Ted’s offers a fried rice option that @dormantchef sampled. It was outstanding – not only is the portion ample but the flavors and texture are expert – still moist but the grains were separated and had soaked up the ingredients nicely.
We also love a big fruit salad to pair with our rice, eggs and sausage – bonus if you can find some tropical fruits to add to it.
Where to Buy Portuguese Sausage
- Costco carries Silva brand in my area. It’s California-made and excellent
- Or here is a where-to-buy from the Silva web site
- Check out orderhawaiianfood.com
- Also Purity Foods Hawaii
- Or Frank’s Foods is another great Hawaiian-made brand
Also check out my Amazon shop that includes some of my favorite food and food-related products. I am always updating it – please visit often. And let me know if you need specific product recommendations – I am happy to help!
More about Ted’s Bakery on Oahu’s North Shore
Ted’s Bakery draws in many visitors for their Chocolate Haupia Pie (haupia is a gelatinous Hawaiian dessert made with coconut milk) but we found much more to love than their version of chocolate cream pie.
We stopped in for breakfast on the way to Haleiwa, for their Portuguese sausage, rice, and eggs, of course. But not knowing if we’d have time to stop in again, we had to sample their baked goods as well: a malasada (a Portuguese version of a donut), a slice of chocolate haupia pie, and a macadamia nut danish.
I am not a big donut fan but you can ask my kids how many times I marveled at the texture and flavor of their heavenly malasadas. They say Leonard’s in Honolulu has the best malasadas, but I don’t know how they could be better than Ted’s.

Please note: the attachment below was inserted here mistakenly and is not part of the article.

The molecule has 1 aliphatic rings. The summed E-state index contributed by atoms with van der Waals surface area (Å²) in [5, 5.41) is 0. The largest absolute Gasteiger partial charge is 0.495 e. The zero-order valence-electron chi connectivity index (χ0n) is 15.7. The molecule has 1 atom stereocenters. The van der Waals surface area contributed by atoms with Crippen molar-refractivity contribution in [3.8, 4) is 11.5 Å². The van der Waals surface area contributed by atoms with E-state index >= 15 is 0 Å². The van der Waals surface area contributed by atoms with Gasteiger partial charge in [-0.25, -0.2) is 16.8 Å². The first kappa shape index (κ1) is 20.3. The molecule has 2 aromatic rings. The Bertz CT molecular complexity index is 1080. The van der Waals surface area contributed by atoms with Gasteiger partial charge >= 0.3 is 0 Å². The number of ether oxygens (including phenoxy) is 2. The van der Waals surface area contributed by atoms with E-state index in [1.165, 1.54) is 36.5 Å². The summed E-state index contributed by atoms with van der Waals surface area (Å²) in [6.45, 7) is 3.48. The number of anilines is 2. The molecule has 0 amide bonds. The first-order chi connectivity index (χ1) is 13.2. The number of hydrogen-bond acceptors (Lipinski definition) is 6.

P.S. If you try this recipe, please leave a star rating and/or a review in the comment section below. I so appreciate your feedback! AND find more inspiration on Pinterest, Facebook or Instagram. Signup for my email list, too!
Buy my cookbook now!
Portuguese Sausage, Rice, and Soy Sauce EggsBeth Lee
- 2-3 cups medium grain Japanese rice or any rice of your choosing
- 2-3 Portuguese sausage links mild or spicy
- 8 eggs
- 3-4 teaspoon reduced-sodium soy sauce
- 4 teaspoon cream or milk
- Prepare the rice in a rice cooker or stove top. We have a rice cooker and use 3 cups of rice and about 3 ½ cups of water (or fill to 3 cup line) and it takes about 15 or 20 minutes to complete the cooking cycle.
- Slice the Portuguese sausage on the diagonal.
To cook the sausage, I use one of two methods:
- Broiling is the healthier approach, allowing some of the fat to drain off and is an easy way to cook a large batch fairly easily. Watch closely because it goes from perfect to burned quickly. I would guess about 5 minutes on the first side and 3 minutes on the second side.
- Pan frying is the other method and what I did for this post. The added benefit was the yummies left in the bottom of the pan, some of which I wiped away but the remainder, along with just a dab of butter was all I needed to scramble up the eggs. It added a nice depth of flavor, even beyond the soy sauce, to the eggs.
To prepare the scrambled eggs:
- Crack the 8 eggs into a medium-size bowl. Add the soy sauce and milk or cream and whisk briskly. They will have just a tinge of brown in their color. If they are too brown, you've probably overdone the amount of soy and they will be too salty. The amount of soy I have suggested is a guideline, adjust to your liking.
- Heat a medium size fry pan (I usually use non-stick) to medium, add a bit of butter, swirl it around and then add the eggs. Mix quickly until almost dry then divide among your plates or serve from a bowl at the table.